Here we are, the day after the tenth anniversary of terrible events that shook the world. I found myself wondering all weekend whether I should join others in writing something to commemorate the anniversary of 9/11. Instead, I’ve decided to write about a topic that ultimately helped me and many others get through that dark time: inspiring acts of heroism.
9/11 resulted in many heroes, both sung and unsung, throughout the world. These are the stories I cling to when watching images of those towers falling and hearing stories of families torn apart. In my ongoing quest for happily ever afters in a world that so rarely provides them, it is in looking to the heroes of the world that helps me maintain my positive outlook.
I’ve met many heroes. Oh, they might not seem to fit the definition at first glance. Social workers, foster parents, youth mentors, teachers, doctors, therapists, advocates…everyone with genuine compassion who touches the lives of youth in need falls into this category, in my opinion. While a child being removed from his home due to alleged abuse might not seem like an earth-shaking event to the general public, it is to that child. And those people who help him get through that event are his heroes.
My experience lies with kids who didn’t have typical upbringings. Years of working with children and adolescents with severe emotional disturbances and behavioral challenges gave me much insight into the lives of today’s youth. And what I learned is that these particular kids require more than twice the love and attention of their “average” peers, but there isn’t always someone willing or able to give it to them. They need heroes.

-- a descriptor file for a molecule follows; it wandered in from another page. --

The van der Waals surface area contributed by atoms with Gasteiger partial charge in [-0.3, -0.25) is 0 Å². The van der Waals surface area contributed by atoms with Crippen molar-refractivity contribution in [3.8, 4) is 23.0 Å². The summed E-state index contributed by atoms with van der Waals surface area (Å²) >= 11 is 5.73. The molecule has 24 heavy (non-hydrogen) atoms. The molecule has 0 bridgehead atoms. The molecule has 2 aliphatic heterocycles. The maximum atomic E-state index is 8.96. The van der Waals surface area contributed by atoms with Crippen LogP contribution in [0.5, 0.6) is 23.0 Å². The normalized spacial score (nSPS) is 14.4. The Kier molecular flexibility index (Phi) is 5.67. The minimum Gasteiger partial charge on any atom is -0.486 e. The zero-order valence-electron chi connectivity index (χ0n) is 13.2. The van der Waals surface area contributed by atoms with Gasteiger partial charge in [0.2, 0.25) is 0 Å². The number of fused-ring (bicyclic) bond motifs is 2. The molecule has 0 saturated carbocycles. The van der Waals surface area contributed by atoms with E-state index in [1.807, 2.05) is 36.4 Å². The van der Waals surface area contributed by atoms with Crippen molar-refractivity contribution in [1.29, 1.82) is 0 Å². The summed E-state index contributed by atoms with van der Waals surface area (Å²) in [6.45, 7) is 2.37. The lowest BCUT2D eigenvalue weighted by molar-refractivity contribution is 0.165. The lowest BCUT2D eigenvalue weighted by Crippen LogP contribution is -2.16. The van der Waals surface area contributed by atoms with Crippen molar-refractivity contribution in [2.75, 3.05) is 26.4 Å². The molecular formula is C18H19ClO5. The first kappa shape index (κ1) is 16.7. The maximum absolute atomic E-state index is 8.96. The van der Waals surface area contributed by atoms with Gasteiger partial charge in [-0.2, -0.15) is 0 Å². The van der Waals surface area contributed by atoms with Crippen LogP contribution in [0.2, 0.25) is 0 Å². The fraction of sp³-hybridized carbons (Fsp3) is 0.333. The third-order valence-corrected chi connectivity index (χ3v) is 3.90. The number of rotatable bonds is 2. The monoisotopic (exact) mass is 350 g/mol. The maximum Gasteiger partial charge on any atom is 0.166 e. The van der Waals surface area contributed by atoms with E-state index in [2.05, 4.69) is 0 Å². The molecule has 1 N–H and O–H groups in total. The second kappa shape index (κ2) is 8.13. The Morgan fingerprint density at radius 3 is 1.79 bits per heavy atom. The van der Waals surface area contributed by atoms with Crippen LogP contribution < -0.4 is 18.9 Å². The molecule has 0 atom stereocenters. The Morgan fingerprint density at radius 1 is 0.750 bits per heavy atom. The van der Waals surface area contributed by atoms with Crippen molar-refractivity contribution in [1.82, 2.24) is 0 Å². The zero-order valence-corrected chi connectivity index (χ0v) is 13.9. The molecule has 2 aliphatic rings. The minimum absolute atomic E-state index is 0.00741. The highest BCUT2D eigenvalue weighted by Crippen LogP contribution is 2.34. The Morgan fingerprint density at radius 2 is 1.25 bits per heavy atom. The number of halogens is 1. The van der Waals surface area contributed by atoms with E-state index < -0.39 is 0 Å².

One of the first kids I worked with as a placement specialist was a 17-year-old young woman who I’ll call Nicky. Nicky had been in and out of foster and group homes for most of her life. She had a file full of mental health diagnoses and was on psychotropic medication. She was eight months pregnant. And when she came across my caseload, she had just been hospitalized for attempting to take her own life.
Needless to say, Nicky’s path was a hard one. In fact, in her seventeen years, she had experienced more hardship than many people twice her age.
But the one thing Nicky had going for her was a group of people–indeed, heroes–who cared about her future. I worked with the exceptional hospital team and an invested home for pregnant teens to create an environment where Nicky could feel loved. Although, as these kids tend to do, she tested the waters, no one gave up on her. And today, Nicky and her son are both doing remarkably well.
In my writing, one of my goals is to pay homage to heroes, including youth like Nicky. Amber Hopkins, the protagonist in my novel Becoming, is a character written with this goal in mind. She represents the strength and courage it takes to make something of your life when that life has been filled with uncertainty and adversity. She also demonstrates that heroism comes in many forms.
Yesterday, we needed to recognize the important anniversary of 9/11. We needed to mourn the losses we experienced and herald the heroes who emerged in the aftermath. Today we should acknowledge how far we’ve come, and recognize the heroes in our lives who might not otherwise ever be noticed. Hats off to all of you!